The goblins come rushing through the gate. Legolas trades positions with Gimli to allow him to shoot each turn. The hobbits run towards the back to hide behind a pillar. Evil wins if just a single Good model dies in this scenario and Merry and Pippin are particularly prone to dying, each having just one Wound and one Fate. Gandalf throws some sorcerous blasts and Aragorn fires his bow. It doesn’t take long before the goblins break through and combats ensue. Some sneaky goblins move left, ignoring the mighty heroes and instead running towards the hobbits. Fortunately, Legolas is able to shoot these down and Gandalf runs towards the hobbits to protect them. The hobbits aren’t totally defenceless and manage to kill a goblin by throwing a stone. The three combat heroes are entangled and surrounded by goblins, causing some problems for Boromir. Due to the ‘Shadow of the Ring’ rule, Borimir loses a Might, Will and Fate point at the start of each scenario, meaning he has no Will and Fate left and ‘only’ has 3 Might points.
The Cave Troll also comes through the door, giving Gimli a run for his money, rending and nearly killing him. Some poor dice rolls by the troll save Gimli from this fate. A goblin captain has made it over to Legolas, winning the fight but not wounding him. At least those three arrows per turn won’t be fired during these fights.
The goblin horde diminishes and in the next turn the cave troll is slain. Good wins if 20 Evil models are slain and this occurs, causing the remaining few goblins to flee out of the room, leaving the Fellowship exhausted but also relieved, for they all remain alive and well.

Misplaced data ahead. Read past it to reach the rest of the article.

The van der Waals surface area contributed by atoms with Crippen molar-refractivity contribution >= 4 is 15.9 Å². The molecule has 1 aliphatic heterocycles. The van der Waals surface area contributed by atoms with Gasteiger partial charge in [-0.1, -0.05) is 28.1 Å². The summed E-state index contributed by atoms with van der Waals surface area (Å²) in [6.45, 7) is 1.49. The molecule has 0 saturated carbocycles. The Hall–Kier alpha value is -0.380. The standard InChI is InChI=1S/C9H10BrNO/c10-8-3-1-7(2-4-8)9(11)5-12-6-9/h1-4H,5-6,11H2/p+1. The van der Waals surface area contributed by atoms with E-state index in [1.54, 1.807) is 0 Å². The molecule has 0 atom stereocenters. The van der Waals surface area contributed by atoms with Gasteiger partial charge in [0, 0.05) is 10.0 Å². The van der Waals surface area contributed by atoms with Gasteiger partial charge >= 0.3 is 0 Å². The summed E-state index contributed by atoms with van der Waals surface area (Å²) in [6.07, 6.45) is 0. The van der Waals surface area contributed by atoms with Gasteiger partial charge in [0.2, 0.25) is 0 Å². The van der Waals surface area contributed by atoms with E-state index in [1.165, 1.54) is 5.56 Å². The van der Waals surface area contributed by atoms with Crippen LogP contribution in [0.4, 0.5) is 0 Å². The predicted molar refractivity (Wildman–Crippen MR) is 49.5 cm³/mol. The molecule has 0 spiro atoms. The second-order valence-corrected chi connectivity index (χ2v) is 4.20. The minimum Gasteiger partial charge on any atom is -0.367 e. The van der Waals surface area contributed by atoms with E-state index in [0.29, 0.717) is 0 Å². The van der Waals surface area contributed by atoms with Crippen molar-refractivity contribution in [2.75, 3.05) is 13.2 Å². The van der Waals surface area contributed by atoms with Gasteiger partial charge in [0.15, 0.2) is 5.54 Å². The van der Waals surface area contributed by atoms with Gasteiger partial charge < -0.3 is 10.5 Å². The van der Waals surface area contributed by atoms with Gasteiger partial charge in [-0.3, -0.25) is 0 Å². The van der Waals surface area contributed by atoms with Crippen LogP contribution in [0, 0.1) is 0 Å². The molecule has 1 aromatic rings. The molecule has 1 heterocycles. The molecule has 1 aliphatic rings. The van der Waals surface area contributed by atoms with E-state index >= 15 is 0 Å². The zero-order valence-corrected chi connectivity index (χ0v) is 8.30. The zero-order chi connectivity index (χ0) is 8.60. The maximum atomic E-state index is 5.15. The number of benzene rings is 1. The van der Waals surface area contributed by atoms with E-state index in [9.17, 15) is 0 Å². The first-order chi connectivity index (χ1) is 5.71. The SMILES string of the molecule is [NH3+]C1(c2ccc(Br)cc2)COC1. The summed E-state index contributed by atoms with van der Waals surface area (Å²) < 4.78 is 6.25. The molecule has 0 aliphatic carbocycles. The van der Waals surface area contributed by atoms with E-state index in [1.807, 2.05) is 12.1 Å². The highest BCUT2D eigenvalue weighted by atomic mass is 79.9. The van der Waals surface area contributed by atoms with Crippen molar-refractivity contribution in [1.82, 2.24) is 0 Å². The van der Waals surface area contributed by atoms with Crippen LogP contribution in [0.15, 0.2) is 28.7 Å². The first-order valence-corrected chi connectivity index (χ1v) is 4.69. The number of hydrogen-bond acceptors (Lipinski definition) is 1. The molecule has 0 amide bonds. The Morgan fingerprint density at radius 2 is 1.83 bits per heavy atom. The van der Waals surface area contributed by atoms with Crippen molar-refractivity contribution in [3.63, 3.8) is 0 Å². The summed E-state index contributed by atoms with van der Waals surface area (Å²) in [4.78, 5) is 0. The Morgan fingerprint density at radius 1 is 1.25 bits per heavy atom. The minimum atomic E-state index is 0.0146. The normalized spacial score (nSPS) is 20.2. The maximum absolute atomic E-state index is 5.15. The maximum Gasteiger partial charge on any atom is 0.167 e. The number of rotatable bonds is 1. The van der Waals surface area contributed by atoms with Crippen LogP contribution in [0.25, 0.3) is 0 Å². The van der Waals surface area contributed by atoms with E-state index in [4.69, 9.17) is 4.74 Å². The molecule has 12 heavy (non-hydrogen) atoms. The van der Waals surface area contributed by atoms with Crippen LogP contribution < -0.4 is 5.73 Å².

This was a fun scenario. Plenty of killing and lots of fun and different things to do. Throwing stones, shooting arrows, throwing throwing axes, using the troll chain, using sorcerous blasts. Everyone had their moment. The cave troll was scary at first and I really feared for Gimli’s life, but once that was over the troll was quickly disposed of. I think the Fellowship has quite the advantage here, though if Evil had managed to kill just a single model they would already have achieved their victory. I think this would be a fun scenario for getting people into the game. It’s fun and quick and not too complicated.
The terrain (Balin’s Tomb) comes from the company Ziterdes. I didn’t paint or add anything, so it comes pre-painted. On their website it’s called ‘Dwarf Kingdoms’. It’s more expensive than most of their other products and a bit smaller and narrower than what is suggested in the DeAgostini book (same goes for most of the other versions of this scenario, I believe), but it is beautifully detailed and being complete (for me at least) right out of the package is a huge plus in my book. I think it would have been nice if it was just a little bit broader, especially at the doorway, but it’s perfectly playable in its current state.
Having escaped the assault on Balin’s Tomb, the Fellowship wants to leave Moria as quickly as possible, rushing towards the Bridge of Khazad-Dûm. They are not yet aware of the ancient evil that will haunt them there …
Monday 04 February 2019 – The Fellowship has travelled far from Rivendell and are now stuck at the gates of Moria in the fourth scenario in the DeAgostini campaign, which can be found in issue #19. The Watcher in the Water latched out with one of his tentacles, ensnaring Frodo. And so it begins …
Frodo lost his fight against the tentacle and became abducted. Fortunately for him, his friends came to his aid, killing the tentacle before it could take the Ringbearer to one of the board edges. Legolas stayed behind in order to shoot as much tentacles as possible, while Gandalf the Grey sorcerous blasted some of the tentacles with his free expendable Will point every turn. Combat heavy weights Boromir, Gimli and Aragorn all rushed to fight and kill as many tentacles as possible. The tentacles kept coming however, at one point ensnaring Gandalf and taking him away. Aragorn used Heroic actions to make it to the tentacle holding Gandalf captive, saving the old wizard.